Having said that, let's consider the source of the shock. It is the case that sources may produce a large voltage but are not capable or sourcing significant current. These sources are said to have high internal resistance.

The point is that a high-voltage source with high internal resistance may not give you much of a shock at all while a lower voltage source with low internal resistance may kill you.

So, there really isn't a simple answer to your question other than "it depends".


You see, current in one direction indicates the flow of free electrons in the other direction. Hence, current flows. But voltage does not flow. It's actually the work done per unit charge. (Joule/Coulomb). In other words, it's an energy or simply the potential difference between two points. Sometimes, a bird does not get a shock while resting on a carrier wire (Not all time the bird sits on the same wire). Whereas By touching the live wire and ground, we create a potential difference (a path which is sufficient enough for current to flow) with live wire relative to earth. Hence, we get a shock...

Electric shock is the sufficient amount of current flowing through human body which the person could feel. But, this doesn't mean that shock is not caused by Voltage. Of course, it depends upon voltage which is given by Ohm's law... $$I=\frac{V}{R}$$

The shock your body feels, depends upon the applied voltage & resistance of your body. If your body has a resistance of about 10,000 $\Omega$, and the voltage is 230 V, then $$I=\frac{230}{10000}=23 mA$$

You would get a shock, but seriously... (You can't let go off this current)

Hence, you cannot differentiate a shock based on voltage or current. It depends on both voltage and resistance of your body (which implies current).

Here's a page which shows current paths and another one which provides comparison info..!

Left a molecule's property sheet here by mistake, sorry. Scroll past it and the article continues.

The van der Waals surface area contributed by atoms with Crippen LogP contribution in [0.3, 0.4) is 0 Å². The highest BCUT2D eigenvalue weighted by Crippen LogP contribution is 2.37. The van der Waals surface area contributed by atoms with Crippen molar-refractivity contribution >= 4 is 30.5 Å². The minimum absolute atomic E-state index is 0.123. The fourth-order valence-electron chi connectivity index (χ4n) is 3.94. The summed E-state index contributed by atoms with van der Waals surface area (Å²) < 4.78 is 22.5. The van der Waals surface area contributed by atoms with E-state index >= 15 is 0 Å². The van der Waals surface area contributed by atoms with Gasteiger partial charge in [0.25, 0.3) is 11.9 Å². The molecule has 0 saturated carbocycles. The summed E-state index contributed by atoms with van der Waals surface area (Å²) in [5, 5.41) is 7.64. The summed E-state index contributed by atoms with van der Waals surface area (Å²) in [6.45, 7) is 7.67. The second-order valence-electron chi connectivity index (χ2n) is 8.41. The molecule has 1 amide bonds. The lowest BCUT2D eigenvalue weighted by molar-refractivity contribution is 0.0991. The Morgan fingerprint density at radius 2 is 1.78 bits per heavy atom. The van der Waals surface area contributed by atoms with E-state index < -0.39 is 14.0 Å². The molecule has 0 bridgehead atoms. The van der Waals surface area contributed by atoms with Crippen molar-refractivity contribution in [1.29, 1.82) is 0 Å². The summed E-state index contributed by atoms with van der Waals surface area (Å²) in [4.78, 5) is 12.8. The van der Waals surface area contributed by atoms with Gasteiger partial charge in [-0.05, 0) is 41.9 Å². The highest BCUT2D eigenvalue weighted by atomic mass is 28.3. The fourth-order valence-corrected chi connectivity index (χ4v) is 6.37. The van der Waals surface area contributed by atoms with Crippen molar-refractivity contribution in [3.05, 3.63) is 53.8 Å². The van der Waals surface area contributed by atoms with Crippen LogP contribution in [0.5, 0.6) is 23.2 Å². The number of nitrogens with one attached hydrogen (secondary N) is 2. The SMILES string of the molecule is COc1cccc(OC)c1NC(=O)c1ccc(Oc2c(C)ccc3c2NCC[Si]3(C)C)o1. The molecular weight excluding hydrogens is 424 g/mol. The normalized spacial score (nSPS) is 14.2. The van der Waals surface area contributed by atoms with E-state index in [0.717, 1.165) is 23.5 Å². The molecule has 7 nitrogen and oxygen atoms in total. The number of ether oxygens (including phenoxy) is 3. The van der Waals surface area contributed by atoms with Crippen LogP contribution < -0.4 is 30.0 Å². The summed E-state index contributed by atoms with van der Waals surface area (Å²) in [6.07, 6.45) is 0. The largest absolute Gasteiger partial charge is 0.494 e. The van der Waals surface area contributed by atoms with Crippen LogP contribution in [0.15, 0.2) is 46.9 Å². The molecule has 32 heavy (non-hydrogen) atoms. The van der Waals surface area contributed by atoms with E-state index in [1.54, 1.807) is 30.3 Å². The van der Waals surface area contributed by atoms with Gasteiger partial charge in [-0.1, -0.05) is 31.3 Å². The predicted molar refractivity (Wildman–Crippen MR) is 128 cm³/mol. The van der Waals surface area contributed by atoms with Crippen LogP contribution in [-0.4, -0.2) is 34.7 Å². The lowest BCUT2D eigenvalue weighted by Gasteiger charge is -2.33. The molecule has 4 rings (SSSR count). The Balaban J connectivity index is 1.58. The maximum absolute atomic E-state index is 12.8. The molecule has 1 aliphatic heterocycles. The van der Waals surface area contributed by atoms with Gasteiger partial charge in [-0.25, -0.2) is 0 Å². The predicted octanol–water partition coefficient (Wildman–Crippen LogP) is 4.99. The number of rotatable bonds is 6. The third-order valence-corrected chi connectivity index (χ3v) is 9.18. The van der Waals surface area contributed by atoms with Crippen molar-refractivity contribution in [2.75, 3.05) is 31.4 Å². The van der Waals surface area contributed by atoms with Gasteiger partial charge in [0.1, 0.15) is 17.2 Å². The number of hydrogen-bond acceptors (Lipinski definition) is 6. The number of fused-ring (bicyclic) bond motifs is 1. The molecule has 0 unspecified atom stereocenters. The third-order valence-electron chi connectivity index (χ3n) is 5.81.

• $\begingroup$ "You see, current in one direction indicates the flow of free electrons in the other direction." No, conventional current indicates a flow of positive charge. In metals, this consists of a flow of electrons in the opposite direction. In your body, it consists of positive and negative ions flowing in opposite directions at the same time. amasci.com/amateur/elecdir.html $\endgroup$ – endolith Jun 2 '16 at 18:00

The shock is the product of the current and the voltage, so in principle you need both. A friction spark from your shoe is high voltage by low ampage, but a shock from a power main is high ampage and comparatively low voltage.

The type of current, whether it is alternating or steady, is also important, as an alternating current will interfere with biological processes more than a steady current. But the energy deposited is the product of the two, so it is not meaningful to separate them out.

  • $\begingroup$ Thanks for your quick response Ron but I would like to understand two more points on this : 1. When a bird sits on high voltage wire, nothing happens - of course the conductivity is not there so in spite of high voltage there is no "electric-shock".. Doesn't that suggest "Voltage" has no role in the intensity of the "shock" ? $\endgroup$ – Tabish Sep 14 '12 at 20:17
  • $\begingroup$ 2. When you say "shock is the product of the current and the voltage", do you say this is how we can quantify the intensity of "shock" ? Is this the actual formula ? $\endgroup$ – Tabish Sep 14 '12 at 20:24